If ever you notice yourself getting worked up or a bit despair-y, juuuuust gently remind yourself that no one knows anything, everything's basically out of everyone's hands...but we may as well give it a jolly good go and laugh at the absurdity of it all on the way.
I'm afraid it's a little idiosyncratic (n=1) and it took a few years and I may not recommend if you're not already at 2. But that's my story.
I practise gratefulness. What are 10 things I'm grateful for this morning?
I play some race for the galaxy with my wife
But I don't really fit. I have the joys of working on the coal face of healthcare so I don't have so many of these issues. I have enormous respect (and sometimes even awe) of people like you who work hard towards distant and even low percentage goals.
Please keep working on them, so our rural communities here in Uganda will have a world which still exists in 50 years when we finally develop :).
Race for the galaxy is an excellent game.
Gratefulness can sound cheesy but it's one of the most scientifically-backed ways to make humans happy. I've found that a nice ritual to do with the people you live with is to go around the table and have each person say something they're grateful for before eating dinner together.
The core insight of Buddhism, that everything arises and passes away, is helpful here. Low hope is also something that arises and passes away if you let it. There's no need to cling to it. Just let it go and keep plugging away.
If there's anything useful to meditation, it is realizing at a deep level how everything arises and passes away, though I think you need to sit for an hour a day for some time before it really sinks in.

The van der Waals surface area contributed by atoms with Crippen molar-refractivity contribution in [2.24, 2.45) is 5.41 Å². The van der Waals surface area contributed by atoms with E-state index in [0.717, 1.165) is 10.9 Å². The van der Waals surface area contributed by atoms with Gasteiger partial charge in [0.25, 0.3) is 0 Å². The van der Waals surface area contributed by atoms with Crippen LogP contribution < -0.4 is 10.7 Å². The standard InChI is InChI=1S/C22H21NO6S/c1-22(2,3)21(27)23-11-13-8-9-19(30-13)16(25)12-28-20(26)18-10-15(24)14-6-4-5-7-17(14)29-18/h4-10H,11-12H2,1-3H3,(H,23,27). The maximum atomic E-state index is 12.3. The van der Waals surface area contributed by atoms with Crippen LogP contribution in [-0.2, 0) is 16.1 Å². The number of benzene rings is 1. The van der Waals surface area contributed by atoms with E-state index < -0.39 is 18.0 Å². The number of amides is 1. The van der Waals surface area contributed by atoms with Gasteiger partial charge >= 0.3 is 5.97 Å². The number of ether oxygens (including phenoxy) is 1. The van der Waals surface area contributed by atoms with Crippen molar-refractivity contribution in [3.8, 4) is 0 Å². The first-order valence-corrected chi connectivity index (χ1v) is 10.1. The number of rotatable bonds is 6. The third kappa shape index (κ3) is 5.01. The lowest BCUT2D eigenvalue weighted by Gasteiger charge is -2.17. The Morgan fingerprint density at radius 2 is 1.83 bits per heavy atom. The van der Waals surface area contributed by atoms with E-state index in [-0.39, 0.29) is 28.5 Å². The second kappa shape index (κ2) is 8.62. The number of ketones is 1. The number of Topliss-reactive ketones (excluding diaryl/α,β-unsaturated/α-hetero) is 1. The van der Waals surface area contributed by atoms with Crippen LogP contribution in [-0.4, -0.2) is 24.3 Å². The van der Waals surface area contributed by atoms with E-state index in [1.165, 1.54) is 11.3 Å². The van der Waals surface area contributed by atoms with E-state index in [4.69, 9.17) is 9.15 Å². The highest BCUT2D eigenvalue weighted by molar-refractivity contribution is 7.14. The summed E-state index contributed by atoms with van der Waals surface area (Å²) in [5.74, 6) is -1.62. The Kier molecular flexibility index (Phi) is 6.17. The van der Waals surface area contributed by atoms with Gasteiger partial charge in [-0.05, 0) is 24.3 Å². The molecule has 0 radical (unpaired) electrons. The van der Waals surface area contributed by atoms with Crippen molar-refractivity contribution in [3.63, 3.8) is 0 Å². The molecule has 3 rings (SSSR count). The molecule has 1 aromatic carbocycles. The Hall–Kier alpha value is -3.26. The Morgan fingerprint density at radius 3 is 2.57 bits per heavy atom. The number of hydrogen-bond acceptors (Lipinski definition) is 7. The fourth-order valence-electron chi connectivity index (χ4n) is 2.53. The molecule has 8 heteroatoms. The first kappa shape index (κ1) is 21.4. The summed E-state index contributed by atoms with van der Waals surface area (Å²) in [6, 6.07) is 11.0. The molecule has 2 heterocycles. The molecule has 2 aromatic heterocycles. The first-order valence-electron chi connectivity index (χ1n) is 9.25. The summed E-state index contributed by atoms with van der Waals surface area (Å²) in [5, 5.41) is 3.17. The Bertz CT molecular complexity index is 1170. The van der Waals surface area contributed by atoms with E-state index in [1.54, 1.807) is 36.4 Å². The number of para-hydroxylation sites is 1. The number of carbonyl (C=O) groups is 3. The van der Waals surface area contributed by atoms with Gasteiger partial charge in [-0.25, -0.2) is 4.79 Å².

Thank you Akash!
I appreciate the distinction between epistemic and emotional hope. You may appreciate the vaguely defined but seemingly interesting existential hope collection.
I'd further add the following points:
1. Focus on the fundamentals (sleep, exercise, meditation, and socializing in particular).
2. Ask yourself, how can I make today a success? Sometimes focusing on the smaller things we have control of can make a big difference.
3. Consider getting a professional who can empower you to be at your best while working on very challenging things. This could be a coach - you can find an overview of coaches and therapists here. This is a strong recommendation based on my own work as a coach (which may make me biased but I'm not listed on the site) and ~ 30+ people who I think very highly of speaking highly of coaching and similar services.
My level of hope is a function of the model that I have of how the relevant parts of the world work. Within the model I might assign a < 1% chance to any kind of success, but I’m not very confident in my model at all. That doesn’t mean that the chance is higher than I think, but the variance is wider. That’s sort of hope-adjacent for me.
You could substitute "work" where you write "fight". The latter evokes violence.
I found this post insightful! Although it's a brief post, I'd recommend providing a brief heading for each section for people who are heavy skimmers.